Influencers in Unscripted TV Are ‘New Voices’ INE Entertainment Bosses Seek: ‘There Are Changes Afoot’

With over 15 years of experience producing reality TV, INE Entertainment comanaging partners Mark Koops and Eric Day have learned to start looking beyond the Hollywood bubble for promising talent.

“We’re out there listening [and] consuming content … and you start to recognize that there are changes afoot. There are new voices that want to see themselves on screen and talk about their lived experiences in different ways,” Day told TheWrap for this week’s Office With a View. “When you’re listening to that, your filter then is authentic people that have a passion for doing something, and there’s a marketplace for that in the television landscape.”

After working with unscripted personalities like Jillian Michaels on “The Biggest Loser” and Gordon Ramsay on “MasterChef,” recognizing potential in young influencers isn’t too far of a stretch for the duo, whose recent slate includes Amazon Kids+’s “Surprise & Seek,” which features child influencers including Jonathan Le, Ava Foley, and Boss Baby Brody, as well as Roku series, “Carpe DM With Juanpa,” which stars Mexican internet personality Juanpa Zurita.

“We’re always focused on [differentiating ourselves by] looking for new voices and embracing them and bringing them to traditional television,” Koops said.

As the unscripted genre has expanded since INE Entertainment launched in 2011, Koops and Day noted remaining flexible amid the constantly shifting entertainment industry is just as key to staying competitive as partnering up with the right talent.

“People say, ‘social media talent doesn’t work in traditional linear — there’s never been a track record of success,’ [and] I’m like, ‘yes, or no.’ It’s finding the right project and the right lens for them,” Koops said, with Day noting once the production company identifies talent they would like to work with they “double down” to build a project around them.

As INE Entertainment sets its gaze on bringing in new talent into the reality fold, the company has found themselves frequently working with streamers, as Koops assesses some linear networks have become “safe in their programming choices.” He expressed that when reality TV first began gaining mainstream traction, networks were “always giving fresh voices behind the camera, as well as in front of the camera, opportunities … They’ve moved away from that.”

“When you see success, it comes through innovation, and often that’s by giving new voices and new companies an opportunity,” he continued. “I understand that’s risky … but would urge all of the buyers out there … come to it with a new lens.”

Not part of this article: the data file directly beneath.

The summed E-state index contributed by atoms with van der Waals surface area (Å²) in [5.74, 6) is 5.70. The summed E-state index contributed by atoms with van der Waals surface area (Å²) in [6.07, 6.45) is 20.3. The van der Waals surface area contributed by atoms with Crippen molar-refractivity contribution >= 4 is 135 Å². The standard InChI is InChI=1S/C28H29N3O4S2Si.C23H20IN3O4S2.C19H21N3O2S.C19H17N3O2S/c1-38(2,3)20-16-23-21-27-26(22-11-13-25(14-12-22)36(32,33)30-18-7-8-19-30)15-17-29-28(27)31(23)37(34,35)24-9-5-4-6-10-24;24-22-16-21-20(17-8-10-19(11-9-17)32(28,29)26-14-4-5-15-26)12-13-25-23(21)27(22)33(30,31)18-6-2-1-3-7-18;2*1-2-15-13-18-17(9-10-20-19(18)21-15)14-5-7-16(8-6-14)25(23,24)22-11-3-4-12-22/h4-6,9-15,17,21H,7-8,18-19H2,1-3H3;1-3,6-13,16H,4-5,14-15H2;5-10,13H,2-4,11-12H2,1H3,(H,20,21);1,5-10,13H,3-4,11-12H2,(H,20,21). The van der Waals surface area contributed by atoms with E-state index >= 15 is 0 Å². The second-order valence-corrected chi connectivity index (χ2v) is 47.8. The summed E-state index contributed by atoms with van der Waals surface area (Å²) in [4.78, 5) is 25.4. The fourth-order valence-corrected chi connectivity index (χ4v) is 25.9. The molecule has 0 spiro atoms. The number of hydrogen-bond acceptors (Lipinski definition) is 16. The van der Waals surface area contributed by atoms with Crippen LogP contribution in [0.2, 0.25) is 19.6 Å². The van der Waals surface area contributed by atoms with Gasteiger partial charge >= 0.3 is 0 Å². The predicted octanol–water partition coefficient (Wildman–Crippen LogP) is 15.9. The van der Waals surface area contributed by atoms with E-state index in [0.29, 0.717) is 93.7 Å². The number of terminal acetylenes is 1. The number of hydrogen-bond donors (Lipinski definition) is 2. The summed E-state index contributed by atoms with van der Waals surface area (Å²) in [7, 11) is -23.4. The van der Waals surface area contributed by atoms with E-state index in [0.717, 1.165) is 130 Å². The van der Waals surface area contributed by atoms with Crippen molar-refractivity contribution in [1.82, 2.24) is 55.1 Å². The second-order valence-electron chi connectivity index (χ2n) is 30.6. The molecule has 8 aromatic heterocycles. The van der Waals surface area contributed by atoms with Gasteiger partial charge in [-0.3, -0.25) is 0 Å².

Below, Koops and Day break down how the emergence of streamers has shifted the unscripted landscape and share their advice for young people developing their careers in entertainment.

How has streaming changed the unscripted TV game?
Eric Day: There’s been definitely a shift towards streaming, and you can’t say that without recognizing the consolidation. What was linear is now streaming, and there are certain players that are insulated from this, namely, one giant streamer, the rest of them all have to figure out what their linear and/or ad-supported businesses are going to be. That’s going to have a ripple effect through the supply chain of lower cost programming that’s right-sized against the advertising revenue.

How do you anticipate continuing shifts in streaming will impact the unscripted genre?
ED: We will have innovated a ton in production values and how we produce shows and [approach] storytelling, but advertisers love hits — that is, without question, a true thing. But they also love stability, and there has not been any stability in the ad-supported television market, from a story perspective, and platforms are going to need to provide that stability. It’s going to shake out in 12 different ways across the five different lasting platforms.

Mark Koops: We need to be better partners as producers, at times, to networks — 100%. But I also think [networks should] trust us that our interests are aligned to deliver a great show that resonates with audiences and recognize that we’re fighting for the same goal.

What advice do you have for young people entering the entertainment industry?
MK: Be relentless, be optimistic. You never know where the next great opportunities [are going to] come from, so be open to exploring all aspects of the business as you start because you never know where you make that next great relationship — the person who might become your writing partner or your producing partner. It’s recognizing that it is a competitive industry, and you’re going to get told “no.” It doesn’t mean that you’re not good enough, it means it’s maybe not the right day or the right time.

ED: This business is all about learning and putting in the time and it’s about on-the-job learning. My advice would be become indispensable to somebody who’s doing what you want to do.

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